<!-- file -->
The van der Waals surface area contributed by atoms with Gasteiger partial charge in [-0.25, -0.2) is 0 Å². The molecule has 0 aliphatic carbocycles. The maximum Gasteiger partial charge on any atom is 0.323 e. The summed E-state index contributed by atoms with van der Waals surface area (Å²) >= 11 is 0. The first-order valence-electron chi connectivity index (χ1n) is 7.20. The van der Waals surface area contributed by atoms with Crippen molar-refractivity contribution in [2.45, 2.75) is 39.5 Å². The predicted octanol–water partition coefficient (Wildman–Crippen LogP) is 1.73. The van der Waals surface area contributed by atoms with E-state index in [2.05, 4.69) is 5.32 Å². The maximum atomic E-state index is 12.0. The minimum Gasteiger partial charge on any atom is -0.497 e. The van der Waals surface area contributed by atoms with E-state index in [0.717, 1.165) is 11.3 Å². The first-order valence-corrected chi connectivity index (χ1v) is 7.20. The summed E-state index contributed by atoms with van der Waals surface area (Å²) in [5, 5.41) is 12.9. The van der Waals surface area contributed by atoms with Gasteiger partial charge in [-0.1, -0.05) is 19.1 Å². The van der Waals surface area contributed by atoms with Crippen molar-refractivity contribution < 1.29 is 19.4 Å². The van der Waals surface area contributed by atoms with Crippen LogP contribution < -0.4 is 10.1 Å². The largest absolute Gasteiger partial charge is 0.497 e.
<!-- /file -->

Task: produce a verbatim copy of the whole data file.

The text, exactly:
The van der Waals surface area contributed by atoms with Gasteiger partial charge in [-0.25, -0.2) is 0 Å². The molecule has 0 aliphatic carbocycles. The maximum Gasteiger partial charge on any atom is 0.323 e. The summed E-state index contributed by atoms with van der Waals surface area (Å²) >= 11 is 0. The first-order valence-electron chi connectivity index (χ1n) is 7.20. The van der Waals surface area contributed by atoms with Crippen molar-refractivity contribution in [2.45, 2.75) is 39.5 Å². The predicted octanol–water partition coefficient (Wildman–Crippen LogP) is 1.73. The van der Waals surface area contributed by atoms with E-state index in [2.05, 4.69) is 5.32 Å². The maximum atomic E-state index is 12.0. The minimum Gasteiger partial charge on any atom is -0.497 e. The van der Waals surface area contributed by atoms with E-state index in [0.717, 1.165) is 11.3 Å². The first-order valence-corrected chi connectivity index (χ1v) is 7.20. The summed E-state index contributed by atoms with van der Waals surface area (Å²) in [5, 5.41) is 12.9. The van der Waals surface area contributed by atoms with Gasteiger partial charge in [-0.1, -0.05) is 19.1 Å². The van der Waals surface area contributed by atoms with Crippen molar-refractivity contribution < 1.29 is 19.4 Å². The van der Waals surface area contributed by atoms with Crippen LogP contribution < -0.4 is 10.1 Å². The largest absolute Gasteiger partial charge is 0.497 e.